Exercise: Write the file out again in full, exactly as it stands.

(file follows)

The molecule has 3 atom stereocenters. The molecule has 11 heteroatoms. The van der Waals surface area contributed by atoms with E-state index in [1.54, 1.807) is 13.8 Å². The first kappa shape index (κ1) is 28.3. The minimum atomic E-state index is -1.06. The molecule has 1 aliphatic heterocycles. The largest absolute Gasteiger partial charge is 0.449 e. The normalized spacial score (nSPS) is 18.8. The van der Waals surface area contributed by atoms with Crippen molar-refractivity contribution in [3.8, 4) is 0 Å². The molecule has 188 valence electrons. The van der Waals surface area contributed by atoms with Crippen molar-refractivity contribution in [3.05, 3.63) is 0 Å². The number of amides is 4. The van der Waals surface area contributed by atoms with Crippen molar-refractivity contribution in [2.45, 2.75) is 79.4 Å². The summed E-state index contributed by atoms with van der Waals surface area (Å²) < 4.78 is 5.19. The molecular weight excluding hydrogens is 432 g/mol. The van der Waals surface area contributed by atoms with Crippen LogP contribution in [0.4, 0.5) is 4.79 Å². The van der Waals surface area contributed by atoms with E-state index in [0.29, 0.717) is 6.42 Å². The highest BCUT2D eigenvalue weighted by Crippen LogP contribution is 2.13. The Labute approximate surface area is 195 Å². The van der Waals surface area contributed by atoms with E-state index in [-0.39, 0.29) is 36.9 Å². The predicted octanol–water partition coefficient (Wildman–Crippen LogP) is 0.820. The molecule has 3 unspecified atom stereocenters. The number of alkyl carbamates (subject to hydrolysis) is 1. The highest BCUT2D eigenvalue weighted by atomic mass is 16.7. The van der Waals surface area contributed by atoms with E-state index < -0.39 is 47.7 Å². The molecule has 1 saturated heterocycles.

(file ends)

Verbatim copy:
The molecule has 3 atom stereocenters. The molecule has 11 heteroatoms. The van der Waals surface area contributed by atoms with E-state index in [1.54, 1.807) is 13.8 Å². The first kappa shape index (κ1) is 28.3. The minimum atomic E-state index is -1.06. The molecule has 1 aliphatic heterocycles. The largest absolute Gasteiger partial charge is 0.449 e. The normalized spacial score (nSPS) is 18.8. The van der Waals surface area contributed by atoms with Crippen molar-refractivity contribution in [3.8, 4) is 0 Å². The molecule has 188 valence electrons. The van der Waals surface area contributed by atoms with Crippen molar-refractivity contribution in [3.05, 3.63) is 0 Å². The number of amides is 4. The van der Waals surface area contributed by atoms with Crippen molar-refractivity contribution in [2.45, 2.75) is 79.4 Å². The summed E-state index contributed by atoms with van der Waals surface area (Å²) < 4.78 is 5.19. The molecular weight excluding hydrogens is 432 g/mol. The van der Waals surface area contributed by atoms with Crippen LogP contribution in [0.4, 0.5) is 4.79 Å². The van der Waals surface area contributed by atoms with E-state index in [0.29, 0.717) is 6.42 Å². The highest BCUT2D eigenvalue weighted by Crippen LogP contribution is 2.13. The Labute approximate surface area is 195 Å². The van der Waals surface area contributed by atoms with E-state index in [-0.39, 0.29) is 36.9 Å². The predicted octanol–water partition coefficient (Wildman–Crippen LogP) is 0.820. The molecule has 3 unspecified atom stereocenters. The number of alkyl carbamates (subject to hydrolysis) is 1. The highest BCUT2D eigenvalue weighted by atomic mass is 16.7. The van der Waals surface area contributed by atoms with E-state index < -0.39 is 47.7 Å². The molecule has 1 saturated heterocycles.